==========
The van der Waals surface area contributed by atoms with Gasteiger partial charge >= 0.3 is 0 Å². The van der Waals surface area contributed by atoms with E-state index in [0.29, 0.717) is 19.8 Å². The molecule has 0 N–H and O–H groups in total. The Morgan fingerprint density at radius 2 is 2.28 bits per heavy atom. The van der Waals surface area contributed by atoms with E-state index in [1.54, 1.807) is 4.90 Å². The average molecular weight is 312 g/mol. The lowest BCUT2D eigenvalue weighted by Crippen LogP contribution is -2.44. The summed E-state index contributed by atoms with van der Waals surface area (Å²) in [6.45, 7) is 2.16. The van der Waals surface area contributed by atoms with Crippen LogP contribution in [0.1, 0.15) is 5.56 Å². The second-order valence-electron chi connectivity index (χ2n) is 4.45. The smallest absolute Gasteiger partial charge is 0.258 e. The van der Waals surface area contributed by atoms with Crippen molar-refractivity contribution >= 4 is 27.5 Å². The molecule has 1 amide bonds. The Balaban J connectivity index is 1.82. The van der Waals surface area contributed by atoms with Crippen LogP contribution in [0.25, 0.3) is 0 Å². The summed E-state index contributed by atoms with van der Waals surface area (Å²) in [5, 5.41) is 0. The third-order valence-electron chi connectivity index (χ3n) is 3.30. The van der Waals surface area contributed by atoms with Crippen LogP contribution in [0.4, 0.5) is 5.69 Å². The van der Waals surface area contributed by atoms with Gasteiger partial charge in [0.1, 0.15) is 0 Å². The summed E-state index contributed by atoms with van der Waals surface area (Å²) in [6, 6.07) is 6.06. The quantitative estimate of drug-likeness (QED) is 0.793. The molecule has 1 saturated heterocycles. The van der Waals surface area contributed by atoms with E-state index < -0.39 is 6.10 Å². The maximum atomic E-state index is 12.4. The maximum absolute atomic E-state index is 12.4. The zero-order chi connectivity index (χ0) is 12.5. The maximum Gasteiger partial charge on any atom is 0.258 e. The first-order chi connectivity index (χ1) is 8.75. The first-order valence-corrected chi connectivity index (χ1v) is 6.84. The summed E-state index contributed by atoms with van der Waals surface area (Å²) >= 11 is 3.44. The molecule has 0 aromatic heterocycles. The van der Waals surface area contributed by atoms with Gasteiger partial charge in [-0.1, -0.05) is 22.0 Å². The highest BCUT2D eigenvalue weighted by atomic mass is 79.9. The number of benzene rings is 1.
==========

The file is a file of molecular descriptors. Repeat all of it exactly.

The van der Waals surface area contributed by atoms with Gasteiger partial charge >= 0.3 is 0 Å². The van der Waals surface area contributed by atoms with E-state index in [0.29, 0.717) is 19.8 Å². The molecule has 0 N–H and O–H groups in total. The Morgan fingerprint density at radius 2 is 2.28 bits per heavy atom. The van der Waals surface area contributed by atoms with E-state index in [1.54, 1.807) is 4.90 Å². The average molecular weight is 312 g/mol. The lowest BCUT2D eigenvalue weighted by Crippen LogP contribution is -2.44. The summed E-state index contributed by atoms with van der Waals surface area (Å²) in [6.45, 7) is 2.16. The van der Waals surface area contributed by atoms with Crippen LogP contribution in [0.1, 0.15) is 5.56 Å². The second-order valence-electron chi connectivity index (χ2n) is 4.45. The smallest absolute Gasteiger partial charge is 0.258 e. The van der Waals surface area contributed by atoms with Crippen molar-refractivity contribution >= 4 is 27.5 Å². The molecule has 1 amide bonds. The Balaban J connectivity index is 1.82. The van der Waals surface area contributed by atoms with Crippen LogP contribution in [0.25, 0.3) is 0 Å². The summed E-state index contributed by atoms with van der Waals surface area (Å²) in [5, 5.41) is 0. The third-order valence-electron chi connectivity index (χ3n) is 3.30. The van der Waals surface area contributed by atoms with Crippen LogP contribution in [0.4, 0.5) is 5.69 Å². The van der Waals surface area contributed by atoms with Gasteiger partial charge in [0.1, 0.15) is 0 Å². The summed E-state index contributed by atoms with van der Waals surface area (Å²) in [6, 6.07) is 6.06. The quantitative estimate of drug-likeness (QED) is 0.793. The molecule has 1 saturated heterocycles. The van der Waals surface area contributed by atoms with E-state index < -0.39 is 6.10 Å². The maximum atomic E-state index is 12.4. The maximum absolute atomic E-state index is 12.4. The zero-order chi connectivity index (χ0) is 12.5. The maximum Gasteiger partial charge on any atom is 0.258 e. The first-order chi connectivity index (χ1) is 8.75. The first-order valence-corrected chi connectivity index (χ1v) is 6.84. The summed E-state index contributed by atoms with van der Waals surface area (Å²) >= 11 is 3.44. The molecule has 0 aromatic heterocycles. The van der Waals surface area contributed by atoms with Gasteiger partial charge in [-0.1, -0.05) is 22.0 Å². The highest BCUT2D eigenvalue weighted by atomic mass is 79.9. The number of benzene rings is 1.